Press release from Whitton Day Nursery
Whitton Day Nursery in Whitton, Middlesex, is delighted to have won the prestigious award of ‘Nursery of the Year, South’ in the National Nursery Recognition Awards on 26th January.
Margaret Baran, Nursery Director said; “It was an amazing evening, which was spent at the Athena Venue in Leicester attended by many other wonderful children’s settings from all over the UK who, even if they did not win during the awards ceremony, were all very proud simply to have been shortlisted, as they should be!
“I would like to thank my amazing staff group, who have worked so hard over the years with our children and their families, for winning this award on behalf of our small, family owned, nursery.”
Press release from Bright Kids Nurseries.
A Studley nursery owner is celebrating being the toast of the town after scooping the Business Person of the Year title in a prestigious local award.
Tricia Wellings, Owner of Bright Kids Nursery Group, picked up the accolade at the glitzy Pride of Stratford Awards ceremony, held at the Crowne Plaza on Friday 8th February.
Tricia launched her flagship nursery, Bright Kids Studley, 20 years ago, in January 1999.
Since then, she has expanded the business exponentially and Bright Kids Group now consists of a further two nurseries in Crabbs Cross and Northfield, Birmingham and four out of school clubs. Tricia also launched an Early Years training facility, MBK Training in 2014, and subsequently a training products business, Foundation Focus – all of which operate from the group’s head office in Studley High Street.
Tricia said: “I am absolutely thrilled to be named Business Person of the Year. Bright Kids Group has been operating in the local area for 20 years now and things have expanded and grown over the years into a thriving network of businesses that I am delighted to lead.
“I couldn’t do it without my team and I’m really lucky to have such a fantastic group of people behind me. So, a big thank you to everyone that supports me and to the judges for choosing me as their winner. I live and work in Studley and I’m just thrilled to have been recognised in this important local award.”
Steve Orchard, Chief Executive of Touch FM, and one of the judges said: “I am sure that my fellow judges will agree with me that the standard of entries received exceeded all of our expectations. This year’s finalists represent the true Pride of Stratford. On Friday, we shone a huge spotlight on the businesses and those within our community who make this area a great place to reside and do business in.”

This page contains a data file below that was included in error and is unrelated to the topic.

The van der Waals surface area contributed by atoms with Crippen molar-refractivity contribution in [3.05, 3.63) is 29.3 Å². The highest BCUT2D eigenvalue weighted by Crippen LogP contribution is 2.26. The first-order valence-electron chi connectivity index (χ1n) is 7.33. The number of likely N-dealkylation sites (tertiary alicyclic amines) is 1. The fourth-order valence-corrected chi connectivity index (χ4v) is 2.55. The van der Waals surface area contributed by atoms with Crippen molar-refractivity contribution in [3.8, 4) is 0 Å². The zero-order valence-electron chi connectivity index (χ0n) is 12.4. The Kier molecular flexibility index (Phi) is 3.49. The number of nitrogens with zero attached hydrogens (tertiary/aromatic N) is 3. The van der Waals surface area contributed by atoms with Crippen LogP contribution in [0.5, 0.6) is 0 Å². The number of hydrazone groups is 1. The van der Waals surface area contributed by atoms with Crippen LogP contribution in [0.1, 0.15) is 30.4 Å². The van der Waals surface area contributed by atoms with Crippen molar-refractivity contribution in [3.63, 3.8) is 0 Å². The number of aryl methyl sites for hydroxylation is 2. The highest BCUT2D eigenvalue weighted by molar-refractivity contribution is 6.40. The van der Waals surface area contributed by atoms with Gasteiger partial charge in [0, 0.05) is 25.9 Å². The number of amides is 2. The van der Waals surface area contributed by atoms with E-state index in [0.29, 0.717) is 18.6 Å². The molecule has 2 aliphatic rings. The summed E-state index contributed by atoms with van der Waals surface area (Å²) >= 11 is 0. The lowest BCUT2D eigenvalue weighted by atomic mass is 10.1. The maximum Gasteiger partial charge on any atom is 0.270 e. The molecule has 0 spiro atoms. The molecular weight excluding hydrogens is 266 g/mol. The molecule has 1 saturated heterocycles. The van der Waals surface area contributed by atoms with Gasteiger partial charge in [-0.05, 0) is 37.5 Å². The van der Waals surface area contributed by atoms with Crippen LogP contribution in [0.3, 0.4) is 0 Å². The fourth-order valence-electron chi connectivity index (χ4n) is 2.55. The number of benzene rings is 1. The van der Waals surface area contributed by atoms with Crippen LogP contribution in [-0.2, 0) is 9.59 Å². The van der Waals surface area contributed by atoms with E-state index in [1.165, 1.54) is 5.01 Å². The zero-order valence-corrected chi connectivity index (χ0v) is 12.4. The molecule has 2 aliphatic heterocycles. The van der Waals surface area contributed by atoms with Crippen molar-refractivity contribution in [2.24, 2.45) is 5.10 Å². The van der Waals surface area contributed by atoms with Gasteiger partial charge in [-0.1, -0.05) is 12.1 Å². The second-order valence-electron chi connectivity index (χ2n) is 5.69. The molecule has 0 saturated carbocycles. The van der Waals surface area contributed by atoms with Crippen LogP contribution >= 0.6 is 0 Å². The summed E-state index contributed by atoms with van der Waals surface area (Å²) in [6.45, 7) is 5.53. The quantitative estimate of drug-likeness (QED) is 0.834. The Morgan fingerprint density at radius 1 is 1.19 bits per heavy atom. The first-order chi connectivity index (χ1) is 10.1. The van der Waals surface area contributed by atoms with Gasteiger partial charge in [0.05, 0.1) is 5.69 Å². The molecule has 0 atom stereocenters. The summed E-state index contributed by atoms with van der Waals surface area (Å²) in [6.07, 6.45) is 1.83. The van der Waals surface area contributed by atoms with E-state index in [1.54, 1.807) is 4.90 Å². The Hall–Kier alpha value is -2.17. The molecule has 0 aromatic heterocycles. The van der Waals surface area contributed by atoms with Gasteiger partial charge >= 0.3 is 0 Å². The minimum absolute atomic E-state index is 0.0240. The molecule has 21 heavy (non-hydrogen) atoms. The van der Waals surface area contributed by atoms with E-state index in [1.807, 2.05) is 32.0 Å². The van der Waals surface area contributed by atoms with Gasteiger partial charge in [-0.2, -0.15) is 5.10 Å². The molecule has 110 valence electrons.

For more information about Bright Kids Nurseries visit www.bright-kids.co.uk, email firstname.lastname@example.org or call 01527 452430.
Belle, who was born and raised in Jamaica, moved back to the UK with her mother when she was 17. She worked as a psychiatric nurse before getting married and having two children.
This is where her story with childcare began. While trying to organise a birthday party for her daughter, Mary, Belle realised she had no young friends to invite to her daughter’s party. There was no space for her daughter at nursery and no support available. With that, Belle created a group with other mums in a similar situation and started to look for places where they could meet regularly. A nursery nurse, who worked at Belle’s son’s school, offered to work with them and soon after, they found a space in a local church hall in Marylebone. It all started with six children attending the group for two hours a day.
Belle wrote a letter to The Guardian in 1961 called “Do-It-Yourself Nurseries” asking the government to provide more childcare places for children under five and suggesting that parents should set up their own groups to help with the childcare shortage.
The letter said: “Inquiries are welcomed (particularly from those enclosing a stamped-addressed envelope) from mothers and teachers who would like to create their own solutions to their problems.”
Within the first year Belle organised the first Annual General Meeting with 150 members, after having a huge response to her letter. Two years later, the association became recognised as a charity and had over 1,300 members. They opened their first office in Toynbee Hall in London.
Belle was the first President of the charity before becoming a teacher and then a headteacher at a nursery school in Bristol.
The Princess of Wales became the charity’s first patron in 1982 and the charity was now known as the Pre-school Learning Alliance.
For their 50th anniversary, Pre-school Learning Alliance collaborated with Ladybird books and published “50 Favourite Stories and Rhymes” which included ‘Belle’s Big Idea!’ Belle was awarded an OBE for services to children and families in the Queen’s Birthday Honours.
Chief Executive of the Alliance, Neil Leitch, said: “Belle’s contribution to early years childcare cannot be overstated.